top of page
  • Lisa Smith

The Current Law on Adoption Counselling

Updated: Feb 9


UPDATE - BACP and UKCP have successfully lobbied the government to change the law to improve access to adoption related therapy


"There are still circumstances where registration with Ofsted is required, including working therapeutically with children and young people around adoption issues or when providing other adoption related support to anyone in addition to counselling." (BACP, 2023) and most therapists will await the competency framework BUT we finally have movement.


Full Press release - Here



"In December 2010, the law changed so that only counsellors and psychotherapists registered as an adoption support agency (ASA) with Ofsted are able to offer specialist adoption services. These amendments to the Adoption and Children's Act of 2002 were designed to ensure that the one in four UK individuals affected by adoption in some way, are provided with support and services from practitioners who hold the proper qualifications and experience. The introduction of this legislation now means that any counsellor working with a client for whom any aspect of adoption is the main focus, must be registered with Ofsted and subject to regular inspections.


It may be that some individuals are seeking counselling for issues they feel may be related to adoption (such as low-self esteem) but where adoption is not the key issue. In cases such as these where the entire counselling experience is not likely to revolve solely around the adoption itself, it is fine to seek help from a professional who is not an Approved Adoption Counsellor." (Becky Beckham, Counselling Directory)

"Although therapists are trained to a high level and can work with a variety of other presenting problems unless a therapist has undertaken specific adoption training and registered as an independent ASA through Ofsted or through an ASA, navigating working with someone becomes a complex ethical dilemma. Introduction to adoption support agencies." Ofsted, 11 November 2014 states:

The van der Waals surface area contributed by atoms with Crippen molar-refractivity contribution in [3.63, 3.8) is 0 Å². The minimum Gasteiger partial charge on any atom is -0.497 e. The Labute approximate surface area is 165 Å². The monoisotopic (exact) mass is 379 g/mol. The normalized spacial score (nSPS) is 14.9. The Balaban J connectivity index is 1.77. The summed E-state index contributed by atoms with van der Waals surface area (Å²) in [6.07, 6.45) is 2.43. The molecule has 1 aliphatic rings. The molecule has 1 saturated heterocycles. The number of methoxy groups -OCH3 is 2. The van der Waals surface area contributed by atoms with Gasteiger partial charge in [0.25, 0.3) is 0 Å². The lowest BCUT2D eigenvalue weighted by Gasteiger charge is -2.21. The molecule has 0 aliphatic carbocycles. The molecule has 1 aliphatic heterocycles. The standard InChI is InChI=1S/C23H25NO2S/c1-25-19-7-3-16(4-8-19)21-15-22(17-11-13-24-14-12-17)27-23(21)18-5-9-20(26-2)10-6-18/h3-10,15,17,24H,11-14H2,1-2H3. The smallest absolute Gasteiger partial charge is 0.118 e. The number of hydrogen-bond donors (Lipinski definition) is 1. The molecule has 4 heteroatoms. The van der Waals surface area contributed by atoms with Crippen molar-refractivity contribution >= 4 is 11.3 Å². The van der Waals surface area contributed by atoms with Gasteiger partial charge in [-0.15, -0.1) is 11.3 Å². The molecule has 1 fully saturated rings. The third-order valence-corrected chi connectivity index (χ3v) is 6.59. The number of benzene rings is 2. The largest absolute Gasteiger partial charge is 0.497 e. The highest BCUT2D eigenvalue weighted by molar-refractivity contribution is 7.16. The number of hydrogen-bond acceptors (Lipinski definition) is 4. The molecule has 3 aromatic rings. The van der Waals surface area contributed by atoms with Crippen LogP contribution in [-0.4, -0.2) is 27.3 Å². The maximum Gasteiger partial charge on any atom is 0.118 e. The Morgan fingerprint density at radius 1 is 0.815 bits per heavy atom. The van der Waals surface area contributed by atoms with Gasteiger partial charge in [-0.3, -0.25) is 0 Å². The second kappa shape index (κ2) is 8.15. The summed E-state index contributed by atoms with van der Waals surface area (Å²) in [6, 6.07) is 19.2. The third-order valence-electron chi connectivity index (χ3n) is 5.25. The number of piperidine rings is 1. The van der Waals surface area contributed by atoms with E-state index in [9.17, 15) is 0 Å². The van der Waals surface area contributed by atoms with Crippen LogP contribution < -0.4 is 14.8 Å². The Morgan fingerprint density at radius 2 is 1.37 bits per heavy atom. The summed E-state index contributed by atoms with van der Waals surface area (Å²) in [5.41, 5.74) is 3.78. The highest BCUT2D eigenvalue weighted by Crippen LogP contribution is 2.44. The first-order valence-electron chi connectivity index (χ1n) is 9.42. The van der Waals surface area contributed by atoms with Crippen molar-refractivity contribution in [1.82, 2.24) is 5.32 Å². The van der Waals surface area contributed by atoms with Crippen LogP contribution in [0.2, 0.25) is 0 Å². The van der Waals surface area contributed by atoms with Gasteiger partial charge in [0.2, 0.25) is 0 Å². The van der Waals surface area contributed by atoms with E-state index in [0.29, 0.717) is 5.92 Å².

- A counsellor would need to register as an adoption support agency if they set themselves up in business to provide an adoption-related service to adults, children or families who need counselling around adoption issues. This can include circumstances surrounding their own adoption or their child being adopted.


- If an adoption-related issue only emerges after counselling is established and is not the primary concern or focus of counselling the law does not require you to register. However, it is good practice for you to seek advice from someone registered to provide adoption support services. It may be better for your client to be referred to a specialist service. If however, during the first counselling session it becomes clear that matters related to adoption is the main purpose for the counselling, you should make clear to the client their right to access adoption support services and consider referring the client to a registered adoption support agency. The law says you cannot provide counselling on adoption matters without registering or being under contract with an approved adoption support agency


The lower of the two statements, unfortunately, makes it very clear, that as a therapist without adoption training or ASA registration, my only option is to refer.


Why?


Although BACP and UKCP have success challenging the current law, following a chart navigating working with adoption or anything closely linked to adoption ethically it is the only thing to do. How can I work with someone and miss a huge and impactful part of their life?


If you are currently looking for adoption counselling then please take a look at the links below:








Recent Posts

See All

Comentarios


bottom of page